Oh, and add your kidnapped-and-forced-to-marry-you princess, should you have one. What is she teaching your darling boy? The mother-son dynamic is fraught enough already; how long will it take for them to turn on Daddy Dearest?
In my circumstance, the Overlord’s son was a good man—molded that way by the concerted efforts of myself and the princess’s attendants. He felt trapped in his situation, and his jailer was his father. It was not difficult to convince him to join an uprising already in progress, and his addition to the cause helped tip the scales our way. After all, the blood was key.
I’m proud of him. His father is not.
19) I will not have a daughter. She would be as beautiful as she was evil, but one look at the hero’s rugged countenance and she’d betray her own father.
Just reading this makes me want to go punch certain people.
Yes, I have a daughter. I’m told it was a bad idea but I don’t regret it.
Father-daughter relationships are just as fraught as the opposite, unless you have a darling little lesbian on your hands. (Oh if only.) And when you’re fighting any hero your daughter might conceivably find appealing…
Or want to irk you by sleeping with…
Or need to put her own plans into effect…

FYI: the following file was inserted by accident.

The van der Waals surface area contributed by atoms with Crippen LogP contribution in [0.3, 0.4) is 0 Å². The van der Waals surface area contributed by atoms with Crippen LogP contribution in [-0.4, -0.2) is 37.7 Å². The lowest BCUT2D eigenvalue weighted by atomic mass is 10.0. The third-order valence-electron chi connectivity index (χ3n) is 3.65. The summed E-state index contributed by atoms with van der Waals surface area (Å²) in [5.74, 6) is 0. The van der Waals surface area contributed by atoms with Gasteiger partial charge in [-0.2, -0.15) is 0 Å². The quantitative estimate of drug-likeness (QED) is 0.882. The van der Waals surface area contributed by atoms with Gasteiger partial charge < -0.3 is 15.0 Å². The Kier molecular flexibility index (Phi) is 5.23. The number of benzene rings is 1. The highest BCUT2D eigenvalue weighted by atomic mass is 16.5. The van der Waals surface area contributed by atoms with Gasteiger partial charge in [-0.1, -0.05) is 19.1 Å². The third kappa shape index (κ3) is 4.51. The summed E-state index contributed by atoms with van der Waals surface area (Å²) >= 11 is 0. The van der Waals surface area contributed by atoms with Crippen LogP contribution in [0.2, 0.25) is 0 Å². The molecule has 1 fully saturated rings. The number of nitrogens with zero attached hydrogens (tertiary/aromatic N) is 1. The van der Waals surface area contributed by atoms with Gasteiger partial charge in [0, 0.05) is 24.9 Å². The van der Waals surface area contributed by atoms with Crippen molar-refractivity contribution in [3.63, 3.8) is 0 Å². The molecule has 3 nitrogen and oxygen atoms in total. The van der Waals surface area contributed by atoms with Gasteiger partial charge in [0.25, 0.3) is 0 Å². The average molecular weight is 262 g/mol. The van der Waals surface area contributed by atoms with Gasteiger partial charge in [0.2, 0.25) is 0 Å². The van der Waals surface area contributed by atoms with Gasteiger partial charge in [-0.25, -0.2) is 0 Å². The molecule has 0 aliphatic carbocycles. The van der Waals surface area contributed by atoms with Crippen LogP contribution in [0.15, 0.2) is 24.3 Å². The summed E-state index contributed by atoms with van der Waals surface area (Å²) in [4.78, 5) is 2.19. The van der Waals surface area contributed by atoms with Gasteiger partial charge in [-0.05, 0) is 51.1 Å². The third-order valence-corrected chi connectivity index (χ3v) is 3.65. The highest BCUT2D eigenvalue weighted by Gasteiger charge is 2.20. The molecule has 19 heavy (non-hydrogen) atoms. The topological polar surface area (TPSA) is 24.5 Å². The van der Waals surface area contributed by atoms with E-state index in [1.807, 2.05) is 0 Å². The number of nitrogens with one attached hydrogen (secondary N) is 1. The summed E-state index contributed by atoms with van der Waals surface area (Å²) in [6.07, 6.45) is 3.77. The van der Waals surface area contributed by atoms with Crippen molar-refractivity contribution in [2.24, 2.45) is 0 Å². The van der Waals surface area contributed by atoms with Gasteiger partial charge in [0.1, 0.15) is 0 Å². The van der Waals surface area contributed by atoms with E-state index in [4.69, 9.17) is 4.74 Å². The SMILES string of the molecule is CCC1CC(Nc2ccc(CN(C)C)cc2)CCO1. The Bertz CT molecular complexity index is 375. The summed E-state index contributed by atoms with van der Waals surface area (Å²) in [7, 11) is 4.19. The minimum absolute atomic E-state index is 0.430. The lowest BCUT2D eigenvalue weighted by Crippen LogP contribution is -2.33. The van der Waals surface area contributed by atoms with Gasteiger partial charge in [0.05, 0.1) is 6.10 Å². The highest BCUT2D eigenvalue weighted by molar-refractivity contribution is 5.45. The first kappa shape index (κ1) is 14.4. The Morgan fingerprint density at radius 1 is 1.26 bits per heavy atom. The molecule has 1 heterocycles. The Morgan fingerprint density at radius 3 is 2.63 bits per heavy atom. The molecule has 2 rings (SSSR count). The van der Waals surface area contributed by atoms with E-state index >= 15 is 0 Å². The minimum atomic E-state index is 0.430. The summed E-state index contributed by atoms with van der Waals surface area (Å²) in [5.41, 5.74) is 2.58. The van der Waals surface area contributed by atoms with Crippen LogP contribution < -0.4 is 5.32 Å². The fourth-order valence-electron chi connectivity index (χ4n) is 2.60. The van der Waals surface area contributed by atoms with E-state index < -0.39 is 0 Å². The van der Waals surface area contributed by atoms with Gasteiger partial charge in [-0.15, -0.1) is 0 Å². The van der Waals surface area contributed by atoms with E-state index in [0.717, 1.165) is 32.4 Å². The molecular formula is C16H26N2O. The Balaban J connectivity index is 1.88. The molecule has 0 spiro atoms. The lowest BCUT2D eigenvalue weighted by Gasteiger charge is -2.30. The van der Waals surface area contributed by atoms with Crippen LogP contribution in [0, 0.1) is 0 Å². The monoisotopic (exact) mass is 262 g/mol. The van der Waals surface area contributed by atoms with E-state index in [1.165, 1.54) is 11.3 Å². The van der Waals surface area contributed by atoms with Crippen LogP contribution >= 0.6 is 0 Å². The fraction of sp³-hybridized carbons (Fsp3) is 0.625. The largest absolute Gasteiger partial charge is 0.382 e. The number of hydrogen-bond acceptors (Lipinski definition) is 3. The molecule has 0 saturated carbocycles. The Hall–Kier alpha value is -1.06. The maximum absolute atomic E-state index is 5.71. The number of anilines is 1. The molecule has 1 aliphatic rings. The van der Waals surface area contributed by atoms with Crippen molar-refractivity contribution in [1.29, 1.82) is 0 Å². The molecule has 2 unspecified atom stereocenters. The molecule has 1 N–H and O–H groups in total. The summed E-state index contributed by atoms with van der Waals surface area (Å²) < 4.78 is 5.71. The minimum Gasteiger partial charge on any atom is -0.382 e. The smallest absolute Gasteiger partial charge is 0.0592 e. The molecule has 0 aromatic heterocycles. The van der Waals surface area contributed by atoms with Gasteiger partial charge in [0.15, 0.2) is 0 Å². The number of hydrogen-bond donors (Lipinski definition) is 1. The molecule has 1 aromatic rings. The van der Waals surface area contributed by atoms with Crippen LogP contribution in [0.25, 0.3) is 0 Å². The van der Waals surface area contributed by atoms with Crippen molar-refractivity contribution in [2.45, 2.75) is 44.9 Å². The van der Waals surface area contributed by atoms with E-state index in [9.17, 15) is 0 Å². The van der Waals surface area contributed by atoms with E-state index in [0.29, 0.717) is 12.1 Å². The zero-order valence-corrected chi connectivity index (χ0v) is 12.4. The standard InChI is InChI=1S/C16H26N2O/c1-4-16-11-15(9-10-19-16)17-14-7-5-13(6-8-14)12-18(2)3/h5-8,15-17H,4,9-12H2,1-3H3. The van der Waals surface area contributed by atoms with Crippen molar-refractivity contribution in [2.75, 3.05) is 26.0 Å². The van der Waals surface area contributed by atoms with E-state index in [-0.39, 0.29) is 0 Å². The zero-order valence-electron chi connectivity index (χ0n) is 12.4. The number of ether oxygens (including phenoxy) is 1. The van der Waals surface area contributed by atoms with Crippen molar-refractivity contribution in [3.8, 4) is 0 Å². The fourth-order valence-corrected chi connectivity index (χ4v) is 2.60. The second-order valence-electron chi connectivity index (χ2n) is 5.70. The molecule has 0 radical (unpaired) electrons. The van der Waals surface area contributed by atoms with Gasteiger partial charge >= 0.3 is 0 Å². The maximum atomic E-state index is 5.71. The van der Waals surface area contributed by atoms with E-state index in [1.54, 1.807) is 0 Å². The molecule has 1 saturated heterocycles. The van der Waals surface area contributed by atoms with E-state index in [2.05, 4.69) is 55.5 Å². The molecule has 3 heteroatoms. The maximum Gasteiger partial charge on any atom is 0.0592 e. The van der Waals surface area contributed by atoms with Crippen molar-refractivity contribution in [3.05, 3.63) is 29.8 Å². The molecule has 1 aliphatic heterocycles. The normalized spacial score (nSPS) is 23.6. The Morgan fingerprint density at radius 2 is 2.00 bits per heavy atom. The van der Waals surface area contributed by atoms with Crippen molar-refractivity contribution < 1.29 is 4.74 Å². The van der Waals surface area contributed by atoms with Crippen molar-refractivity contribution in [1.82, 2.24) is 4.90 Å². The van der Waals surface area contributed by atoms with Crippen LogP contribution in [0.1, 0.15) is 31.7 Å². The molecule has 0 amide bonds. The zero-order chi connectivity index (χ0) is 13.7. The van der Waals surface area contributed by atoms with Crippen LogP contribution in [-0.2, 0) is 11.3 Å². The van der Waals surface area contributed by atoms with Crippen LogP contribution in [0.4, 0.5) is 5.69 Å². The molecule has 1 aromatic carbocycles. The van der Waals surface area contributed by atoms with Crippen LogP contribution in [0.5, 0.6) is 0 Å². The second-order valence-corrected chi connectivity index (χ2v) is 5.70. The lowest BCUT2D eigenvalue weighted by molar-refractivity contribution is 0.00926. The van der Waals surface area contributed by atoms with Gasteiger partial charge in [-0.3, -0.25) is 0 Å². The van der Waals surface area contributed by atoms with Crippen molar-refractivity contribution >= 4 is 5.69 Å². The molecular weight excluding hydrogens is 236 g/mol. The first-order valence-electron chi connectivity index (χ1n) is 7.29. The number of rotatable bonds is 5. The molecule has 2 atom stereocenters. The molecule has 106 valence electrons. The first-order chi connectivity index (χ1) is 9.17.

Perhaps you see a strain of paranoia in my thinking. If you do, you are obviously not paranoid enough. What’s that saying? ‘Just because you’re paranoid, it doesn’t mean they’re not out to get you’? The moment you decide to become an Overlord, the world is out to get you. Your sycophants want more; your subjects have demands; your military needs direction; your neighbors are mostly leery of you, if not outright hostile. And your family dynamic goes batshit.
Granted, most people’s families are batshit crazy already. It is the nature of families. Mine certainly was. Don’t get me started on my relationship with my parents, grandparents, my uncle, my further ancestors… Oh Light, my in-laws…
My daughter and my wife were the two points of stability in my existence, and I lost both of them. Only one returned to me, sword leading. When you are in a position of authority, your enemies will take any tool and sharpen it into a blade aimed for your heart; my enemies took my child. It was not quite as the entry says—after all, we had been estranged for nearly her whole life—but nevertheless it hurt in the way no other conflict could.
I think it was the only situation where I would have used any of those stalling tactics to avoid finishing the fight.
But this entry is more about heroes romancing your daughter, and—it makes me furious just to say that. FURIOUS.
How dare he—
What can she possibly see—
Has he touched her?
Oh gods. No, no, no. Not my little girl. How dare he even think himself worthy?
And yet the problem is less on his end than on hers. How much have you sheltered her? Coddled her? Treated her like a little princess? Spoiled her? Are you overbearing? Is she ready to break out of this gilded cage? Did you even give her an opportunity for her own life, or have you promised her to someone?
Did you turn her down?